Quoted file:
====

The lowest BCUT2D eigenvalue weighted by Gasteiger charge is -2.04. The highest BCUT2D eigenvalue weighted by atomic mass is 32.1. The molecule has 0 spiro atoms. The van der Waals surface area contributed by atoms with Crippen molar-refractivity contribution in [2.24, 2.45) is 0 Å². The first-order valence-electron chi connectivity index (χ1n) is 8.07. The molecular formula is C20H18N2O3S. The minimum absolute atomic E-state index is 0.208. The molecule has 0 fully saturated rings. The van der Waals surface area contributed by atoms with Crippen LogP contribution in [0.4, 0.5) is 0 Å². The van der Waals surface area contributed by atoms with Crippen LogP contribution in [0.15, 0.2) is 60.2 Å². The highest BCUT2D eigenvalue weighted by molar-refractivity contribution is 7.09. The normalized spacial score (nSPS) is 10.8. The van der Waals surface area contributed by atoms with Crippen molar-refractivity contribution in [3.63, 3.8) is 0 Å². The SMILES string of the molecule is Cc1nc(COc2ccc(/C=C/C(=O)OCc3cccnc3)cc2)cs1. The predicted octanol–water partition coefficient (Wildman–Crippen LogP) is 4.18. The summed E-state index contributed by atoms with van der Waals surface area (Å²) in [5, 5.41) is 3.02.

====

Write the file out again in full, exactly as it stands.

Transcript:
The lowest BCUT2D eigenvalue weighted by Gasteiger charge is -2.04. The highest BCUT2D eigenvalue weighted by atomic mass is 32.1. The molecule has 0 spiro atoms. The van der Waals surface area contributed by atoms with Crippen molar-refractivity contribution in [2.24, 2.45) is 0 Å². The first-order valence-electron chi connectivity index (χ1n) is 8.07. The molecular formula is C20H18N2O3S. The minimum absolute atomic E-state index is 0.208. The molecule has 0 fully saturated rings. The van der Waals surface area contributed by atoms with Crippen LogP contribution in [0.4, 0.5) is 0 Å². The van der Waals surface area contributed by atoms with Crippen LogP contribution in [0.15, 0.2) is 60.2 Å². The highest BCUT2D eigenvalue weighted by molar-refractivity contribution is 7.09. The normalized spacial score (nSPS) is 10.8. The van der Waals surface area contributed by atoms with Crippen molar-refractivity contribution in [3.63, 3.8) is 0 Å². The SMILES string of the molecule is Cc1nc(COc2ccc(/C=C/C(=O)OCc3cccnc3)cc2)cs1. The predicted octanol–water partition coefficient (Wildman–Crippen LogP) is 4.18. The summed E-state index contributed by atoms with van der Waals surface area (Å²) in [5, 5.41) is 3.02.